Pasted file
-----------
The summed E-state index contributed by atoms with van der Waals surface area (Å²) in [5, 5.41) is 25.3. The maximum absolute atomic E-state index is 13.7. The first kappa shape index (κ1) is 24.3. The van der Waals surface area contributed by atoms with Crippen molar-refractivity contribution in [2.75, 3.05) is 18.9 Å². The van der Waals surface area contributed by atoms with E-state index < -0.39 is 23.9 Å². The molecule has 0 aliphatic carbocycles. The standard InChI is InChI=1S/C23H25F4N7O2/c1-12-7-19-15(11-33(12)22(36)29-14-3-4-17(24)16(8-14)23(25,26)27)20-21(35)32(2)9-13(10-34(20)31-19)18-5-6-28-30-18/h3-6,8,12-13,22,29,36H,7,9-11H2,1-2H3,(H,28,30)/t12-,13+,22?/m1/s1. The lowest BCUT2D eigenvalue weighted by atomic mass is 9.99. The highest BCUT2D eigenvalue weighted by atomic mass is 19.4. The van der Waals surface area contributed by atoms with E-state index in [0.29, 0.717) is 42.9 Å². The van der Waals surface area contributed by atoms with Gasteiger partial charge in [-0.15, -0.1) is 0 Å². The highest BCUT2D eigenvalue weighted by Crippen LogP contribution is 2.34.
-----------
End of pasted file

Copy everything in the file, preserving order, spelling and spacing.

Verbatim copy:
The summed E-state index contributed by atoms with van der Waals surface area (Å²) in [5, 5.41) is 25.3. The maximum absolute atomic E-state index is 13.7. The first kappa shape index (κ1) is 24.3. The van der Waals surface area contributed by atoms with Crippen molar-refractivity contribution in [2.75, 3.05) is 18.9 Å². The van der Waals surface area contributed by atoms with E-state index < -0.39 is 23.9 Å². The molecule has 0 aliphatic carbocycles. The standard InChI is InChI=1S/C23H25F4N7O2/c1-12-7-19-15(11-33(12)22(36)29-14-3-4-17(24)16(8-14)23(25,26)27)20-21(35)32(2)9-13(10-34(20)31-19)18-5-6-28-30-18/h3-6,8,12-13,22,29,36H,7,9-11H2,1-2H3,(H,28,30)/t12-,13+,22?/m1/s1. The lowest BCUT2D eigenvalue weighted by atomic mass is 9.99. The highest BCUT2D eigenvalue weighted by atomic mass is 19.4. The van der Waals surface area contributed by atoms with E-state index in [0.29, 0.717) is 42.9 Å². The van der Waals surface area contributed by atoms with Gasteiger partial charge in [-0.15, -0.1) is 0 Å². The highest BCUT2D eigenvalue weighted by Crippen LogP contribution is 2.34.